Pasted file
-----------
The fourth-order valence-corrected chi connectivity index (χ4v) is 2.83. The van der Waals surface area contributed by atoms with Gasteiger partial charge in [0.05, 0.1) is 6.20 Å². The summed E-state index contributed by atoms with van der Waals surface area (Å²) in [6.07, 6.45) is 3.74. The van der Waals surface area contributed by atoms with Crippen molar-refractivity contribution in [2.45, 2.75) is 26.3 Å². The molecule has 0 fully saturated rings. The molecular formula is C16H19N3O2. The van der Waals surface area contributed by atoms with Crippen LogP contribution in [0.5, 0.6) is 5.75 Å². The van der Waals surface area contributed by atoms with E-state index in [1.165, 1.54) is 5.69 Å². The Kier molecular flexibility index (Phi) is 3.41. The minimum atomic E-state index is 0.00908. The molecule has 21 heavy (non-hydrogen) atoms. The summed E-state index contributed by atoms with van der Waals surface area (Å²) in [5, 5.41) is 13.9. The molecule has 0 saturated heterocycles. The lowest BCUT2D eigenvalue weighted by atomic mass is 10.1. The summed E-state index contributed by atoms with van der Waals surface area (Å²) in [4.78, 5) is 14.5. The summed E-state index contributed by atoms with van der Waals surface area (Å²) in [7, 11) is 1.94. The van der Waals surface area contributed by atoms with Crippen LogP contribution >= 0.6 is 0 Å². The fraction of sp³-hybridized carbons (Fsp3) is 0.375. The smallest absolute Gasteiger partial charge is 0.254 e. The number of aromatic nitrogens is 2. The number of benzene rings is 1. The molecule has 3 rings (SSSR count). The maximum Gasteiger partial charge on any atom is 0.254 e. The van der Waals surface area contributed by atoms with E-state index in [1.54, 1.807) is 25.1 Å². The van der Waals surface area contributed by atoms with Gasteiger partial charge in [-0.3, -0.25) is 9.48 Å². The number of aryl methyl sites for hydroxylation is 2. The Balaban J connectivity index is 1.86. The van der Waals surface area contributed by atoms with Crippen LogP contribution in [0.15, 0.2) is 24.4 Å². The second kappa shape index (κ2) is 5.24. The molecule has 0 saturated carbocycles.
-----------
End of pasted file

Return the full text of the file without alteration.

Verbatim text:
The fourth-order valence-corrected chi connectivity index (χ4v) is 2.83. The van der Waals surface area contributed by atoms with Gasteiger partial charge in [0.05, 0.1) is 6.20 Å². The summed E-state index contributed by atoms with van der Waals surface area (Å²) in [6.07, 6.45) is 3.74. The van der Waals surface area contributed by atoms with Crippen molar-refractivity contribution in [2.45, 2.75) is 26.3 Å². The molecule has 0 fully saturated rings. The molecular formula is C16H19N3O2. The van der Waals surface area contributed by atoms with Crippen LogP contribution in [0.5, 0.6) is 5.75 Å². The van der Waals surface area contributed by atoms with E-state index in [1.165, 1.54) is 5.69 Å². The Kier molecular flexibility index (Phi) is 3.41. The minimum atomic E-state index is 0.00908. The molecule has 21 heavy (non-hydrogen) atoms. The summed E-state index contributed by atoms with van der Waals surface area (Å²) in [5, 5.41) is 13.9. The molecule has 0 saturated heterocycles. The lowest BCUT2D eigenvalue weighted by atomic mass is 10.1. The summed E-state index contributed by atoms with van der Waals surface area (Å²) in [4.78, 5) is 14.5. The summed E-state index contributed by atoms with van der Waals surface area (Å²) in [7, 11) is 1.94. The van der Waals surface area contributed by atoms with Crippen LogP contribution >= 0.6 is 0 Å². The fraction of sp³-hybridized carbons (Fsp3) is 0.375. The smallest absolute Gasteiger partial charge is 0.254 e. The number of aromatic nitrogens is 2. The number of benzene rings is 1. The molecule has 3 rings (SSSR count). The maximum Gasteiger partial charge on any atom is 0.254 e. The van der Waals surface area contributed by atoms with E-state index in [1.54, 1.807) is 25.1 Å². The van der Waals surface area contributed by atoms with Gasteiger partial charge in [-0.3, -0.25) is 9.48 Å². The number of aryl methyl sites for hydroxylation is 2. The Balaban J connectivity index is 1.86. The van der Waals surface area contributed by atoms with Crippen LogP contribution in [0.15, 0.2) is 24.4 Å². The second kappa shape index (κ2) is 5.24. The molecule has 0 saturated carbocycles.